Scholar Delia Douglas’ 2012 “Journal of Black Studies” commentary on the attention focused on the Williams sisters was predictive. She guided readers to look back at the sisters’ audience of fickle fanatics.
The Williams sisters’ visibility and success in tennis’ otherwise-white environment was deemed a “threat” early on, Douglas notes, and tennis audiences responded with “containment.”
Douglas depicts tennis’ on- and off-court preoccupation with the girls as “surveillance.” She argues that it represents viewers’ means to “control the range of available representations of the sisters.”
Specifically, audiences looked past a caring Black family to focus entirely on athleticism, reinforcing dominant racial stereotypes.
As these surveilling audiences scroll past headlines about the sisters, such mass-media coverage becomes a kind of watching without seeing.
Certainly, the wholesome biopic about the Williams family was surveilled, not seen. Their audience, a decade after Douglas’ analysis, remained true to form.
For Pressley, hair has been both part of her identity and part of her continued fight for fair treatment of Black girls and women. In her view, Black girls in are left feeling paradoxically targeted and ignored.
“To be a Black woman, to be a Black girl is to be both hyper-visible and invisible at the same time,” Pressley said in Hulu’s “Hair Tales,” as she explained her rationale for writing the CROWN Act — a federal ban on hair discrimination.
She had in mind the discriminatory school suspension of twin sisters from Massachusetts, Deanna and Mya Cook, because of their hairstyles.
Last July, Massachusetts enacted CROWN Act protections, prohibiting discrimination based on natural and protective hairstyles.
“For far too long, Black folks have been punished for the hair that grows on our heads and the way we move through and show up in this world,” said the congresswoman when her home state adopted the law. “Enough.”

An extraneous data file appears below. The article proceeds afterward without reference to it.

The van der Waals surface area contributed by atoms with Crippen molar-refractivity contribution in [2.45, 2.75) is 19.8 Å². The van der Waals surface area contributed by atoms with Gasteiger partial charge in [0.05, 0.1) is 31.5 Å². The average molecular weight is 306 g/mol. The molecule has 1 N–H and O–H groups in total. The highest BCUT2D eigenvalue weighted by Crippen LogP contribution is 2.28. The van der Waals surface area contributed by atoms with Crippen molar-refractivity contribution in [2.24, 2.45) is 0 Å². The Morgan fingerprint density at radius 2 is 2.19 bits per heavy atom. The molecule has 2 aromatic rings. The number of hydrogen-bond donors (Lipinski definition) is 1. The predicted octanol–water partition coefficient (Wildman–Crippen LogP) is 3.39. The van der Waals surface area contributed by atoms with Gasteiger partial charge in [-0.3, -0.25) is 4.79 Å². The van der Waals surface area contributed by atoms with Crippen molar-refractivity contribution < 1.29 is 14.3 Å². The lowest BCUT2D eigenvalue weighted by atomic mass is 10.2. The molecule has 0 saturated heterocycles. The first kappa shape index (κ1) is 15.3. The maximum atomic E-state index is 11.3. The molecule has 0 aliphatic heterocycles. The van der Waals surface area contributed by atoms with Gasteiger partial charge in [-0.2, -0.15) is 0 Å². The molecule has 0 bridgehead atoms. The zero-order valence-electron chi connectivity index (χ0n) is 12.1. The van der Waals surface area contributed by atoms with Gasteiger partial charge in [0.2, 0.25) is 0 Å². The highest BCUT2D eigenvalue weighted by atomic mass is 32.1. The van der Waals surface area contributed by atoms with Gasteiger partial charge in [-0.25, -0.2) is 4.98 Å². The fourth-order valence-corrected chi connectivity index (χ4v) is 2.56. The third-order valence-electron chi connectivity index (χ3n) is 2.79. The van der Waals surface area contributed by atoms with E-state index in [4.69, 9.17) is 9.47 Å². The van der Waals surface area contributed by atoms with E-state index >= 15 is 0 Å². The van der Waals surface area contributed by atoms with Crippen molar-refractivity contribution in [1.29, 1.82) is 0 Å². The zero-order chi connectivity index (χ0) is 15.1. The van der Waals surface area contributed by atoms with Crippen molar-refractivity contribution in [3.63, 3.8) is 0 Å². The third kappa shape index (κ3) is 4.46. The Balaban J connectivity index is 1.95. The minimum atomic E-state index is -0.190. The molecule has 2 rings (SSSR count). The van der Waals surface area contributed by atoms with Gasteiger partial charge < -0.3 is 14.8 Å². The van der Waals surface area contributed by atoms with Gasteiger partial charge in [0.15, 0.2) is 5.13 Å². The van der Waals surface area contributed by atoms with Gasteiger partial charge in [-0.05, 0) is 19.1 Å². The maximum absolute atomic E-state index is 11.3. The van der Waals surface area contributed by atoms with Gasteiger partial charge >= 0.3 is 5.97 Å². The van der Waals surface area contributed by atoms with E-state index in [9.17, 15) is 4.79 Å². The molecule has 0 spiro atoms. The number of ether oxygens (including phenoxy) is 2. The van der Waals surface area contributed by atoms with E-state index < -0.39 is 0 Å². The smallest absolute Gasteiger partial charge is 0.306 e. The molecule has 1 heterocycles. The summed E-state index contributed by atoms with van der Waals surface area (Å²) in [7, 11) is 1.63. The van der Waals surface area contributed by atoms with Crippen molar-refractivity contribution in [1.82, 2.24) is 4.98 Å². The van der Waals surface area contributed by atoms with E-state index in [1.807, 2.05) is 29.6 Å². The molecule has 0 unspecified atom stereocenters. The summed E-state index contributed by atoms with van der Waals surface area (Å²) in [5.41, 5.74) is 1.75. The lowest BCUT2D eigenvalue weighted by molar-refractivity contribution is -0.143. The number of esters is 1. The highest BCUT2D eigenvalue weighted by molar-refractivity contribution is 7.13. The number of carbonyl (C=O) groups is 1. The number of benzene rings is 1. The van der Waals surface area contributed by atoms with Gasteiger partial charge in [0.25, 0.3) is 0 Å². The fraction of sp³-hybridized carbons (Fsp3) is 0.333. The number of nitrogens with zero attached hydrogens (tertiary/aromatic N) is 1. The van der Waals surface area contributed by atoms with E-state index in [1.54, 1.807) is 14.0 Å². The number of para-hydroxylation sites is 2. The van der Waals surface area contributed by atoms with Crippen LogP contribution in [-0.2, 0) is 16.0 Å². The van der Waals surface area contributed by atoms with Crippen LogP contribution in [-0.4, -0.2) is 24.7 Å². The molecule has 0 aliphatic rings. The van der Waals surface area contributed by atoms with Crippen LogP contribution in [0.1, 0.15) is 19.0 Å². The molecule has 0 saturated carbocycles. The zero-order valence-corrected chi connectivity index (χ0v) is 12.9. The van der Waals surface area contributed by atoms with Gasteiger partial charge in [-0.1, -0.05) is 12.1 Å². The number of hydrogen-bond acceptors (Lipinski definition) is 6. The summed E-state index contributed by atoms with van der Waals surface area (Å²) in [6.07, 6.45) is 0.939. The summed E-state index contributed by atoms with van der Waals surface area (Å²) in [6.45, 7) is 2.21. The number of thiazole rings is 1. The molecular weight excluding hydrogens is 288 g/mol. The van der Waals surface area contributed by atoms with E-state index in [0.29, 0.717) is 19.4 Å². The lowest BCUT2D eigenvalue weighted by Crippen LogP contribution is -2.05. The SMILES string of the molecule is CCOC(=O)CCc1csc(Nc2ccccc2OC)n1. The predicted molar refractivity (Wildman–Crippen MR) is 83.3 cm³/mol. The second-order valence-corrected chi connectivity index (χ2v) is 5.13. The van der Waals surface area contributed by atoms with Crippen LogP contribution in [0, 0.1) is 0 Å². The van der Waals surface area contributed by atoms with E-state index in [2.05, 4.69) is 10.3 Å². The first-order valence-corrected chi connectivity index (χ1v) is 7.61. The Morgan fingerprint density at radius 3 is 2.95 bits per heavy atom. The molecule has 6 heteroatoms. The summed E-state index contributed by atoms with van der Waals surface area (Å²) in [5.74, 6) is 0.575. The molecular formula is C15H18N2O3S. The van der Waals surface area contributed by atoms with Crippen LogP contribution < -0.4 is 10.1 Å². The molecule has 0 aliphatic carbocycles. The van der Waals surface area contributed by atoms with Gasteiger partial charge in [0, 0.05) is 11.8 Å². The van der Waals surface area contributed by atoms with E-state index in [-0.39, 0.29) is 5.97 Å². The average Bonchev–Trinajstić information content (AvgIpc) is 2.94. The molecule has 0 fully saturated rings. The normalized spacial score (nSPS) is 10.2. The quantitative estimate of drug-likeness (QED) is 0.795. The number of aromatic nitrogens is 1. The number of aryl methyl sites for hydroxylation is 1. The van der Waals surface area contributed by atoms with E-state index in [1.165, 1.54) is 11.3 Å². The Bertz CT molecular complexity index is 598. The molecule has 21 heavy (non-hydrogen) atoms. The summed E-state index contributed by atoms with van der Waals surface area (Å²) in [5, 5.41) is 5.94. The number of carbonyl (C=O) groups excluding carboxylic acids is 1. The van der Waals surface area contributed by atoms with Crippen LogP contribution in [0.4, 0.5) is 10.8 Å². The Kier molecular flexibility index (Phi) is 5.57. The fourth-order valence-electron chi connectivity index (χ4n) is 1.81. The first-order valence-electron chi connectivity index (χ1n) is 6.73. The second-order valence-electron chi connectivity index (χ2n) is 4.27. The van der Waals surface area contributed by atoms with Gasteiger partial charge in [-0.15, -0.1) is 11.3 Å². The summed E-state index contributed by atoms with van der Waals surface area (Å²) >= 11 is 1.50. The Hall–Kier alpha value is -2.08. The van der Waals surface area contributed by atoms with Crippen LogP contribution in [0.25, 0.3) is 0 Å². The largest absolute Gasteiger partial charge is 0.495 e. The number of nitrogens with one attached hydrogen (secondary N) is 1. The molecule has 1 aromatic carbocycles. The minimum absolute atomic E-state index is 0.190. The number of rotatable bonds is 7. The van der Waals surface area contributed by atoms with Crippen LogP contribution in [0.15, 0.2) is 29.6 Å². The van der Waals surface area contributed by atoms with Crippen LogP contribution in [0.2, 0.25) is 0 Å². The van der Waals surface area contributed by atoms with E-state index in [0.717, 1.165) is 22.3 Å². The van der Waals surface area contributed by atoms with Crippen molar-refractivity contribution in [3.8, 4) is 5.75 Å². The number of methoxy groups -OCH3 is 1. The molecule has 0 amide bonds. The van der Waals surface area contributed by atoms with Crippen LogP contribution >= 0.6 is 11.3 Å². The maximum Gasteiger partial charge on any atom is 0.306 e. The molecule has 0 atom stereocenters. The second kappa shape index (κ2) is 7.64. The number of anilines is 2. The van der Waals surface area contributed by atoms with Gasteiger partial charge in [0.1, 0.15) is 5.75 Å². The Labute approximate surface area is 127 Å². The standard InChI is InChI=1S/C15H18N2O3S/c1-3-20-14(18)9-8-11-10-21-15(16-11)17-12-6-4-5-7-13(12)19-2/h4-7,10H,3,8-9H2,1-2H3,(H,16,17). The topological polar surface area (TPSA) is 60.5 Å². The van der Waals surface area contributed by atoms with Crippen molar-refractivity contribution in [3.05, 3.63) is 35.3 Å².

Pressley’s legislation governs school-based dress codes, to which Black hair rarely conforms easily. Such rules need not mention race explicitly for natural Black hairstyles to defy them.
Venus Williams infringed seemingly race-neutral rules at the 1999 Australian Open tennis tournament. Matched against the top seed, Venus’ beads fell off twice on the court. An official penalized her, ruling she had deliberately hindered her opponent.
Venus disagreed with the ruling and said so in a post-match press brief.
“No, I shouldn’t have to change,” she insisted. “I like my hair.”
She and her sister began sporting new styles, like micro-braids, in the years to come. Eventually, both championed the natural hair movement, embodying the beauty of unstraightened Black hair.
Unlike her sister, Venus Williams continues to compete to this day. Both sisters have enjoyed long careers atop professional tennis’ world-rankings. When asked to account for their success, they often credit the support they got at home.
For instance, see Venus’ trailblazing debut as an Open Era tennis pro. Its portrayal was the climax of “King Richard.”
In the film, Venus, verging on stardom, sits with Serena while their mother, Oracene Price, braids Venus’ hair.
Arriving on the court, her beaded braids — a protective style — guard her first reaction to her audience. An arc-shot brings the smile of a confident champion.
After the match — a loss — the sisters exit to find adoring fans.
Over 147 million people worldwide are living with alopecia today.
Half of Black women will experience some form of it, claimed a medical expert in “Hair Tales,” robbing them of a traditional source of self-assured femininity.
For Pressley, her hair was “what I considered to be my femininity, an expression of my womanhood, my black womanhood; my ethnic pride,” she said in “Hair Tales.”
For many Black women, Jada Pinkett Smith and Ayanna Pressley are champions. Their fashions, like Jada’s flowing Oscars attire, are advancing Black beauty, and their feelings about and handling of their alopecia provide a window into the experience.
Pinkett Smith, after addressing the Oscars incident on Red Table Talk, identified a sense of shame “when you go bald, and you don’t have a choice.”
Pressley said her self-confidence is “pulled from a very deep place, because I don’t have my hair anymore.
She added, “As a Black woman, I already have to put on so much armor, I don’t want to put on anything else.”
Pressley cited her late-mother’s grace with helping her embrace her new look.
As for the 2022 Oscars, she tweeted, “I’m a survivor of violence. I’m a proud Alopecian. The psychological toll we carry daily is real. Team Jada always. That’s that on that.”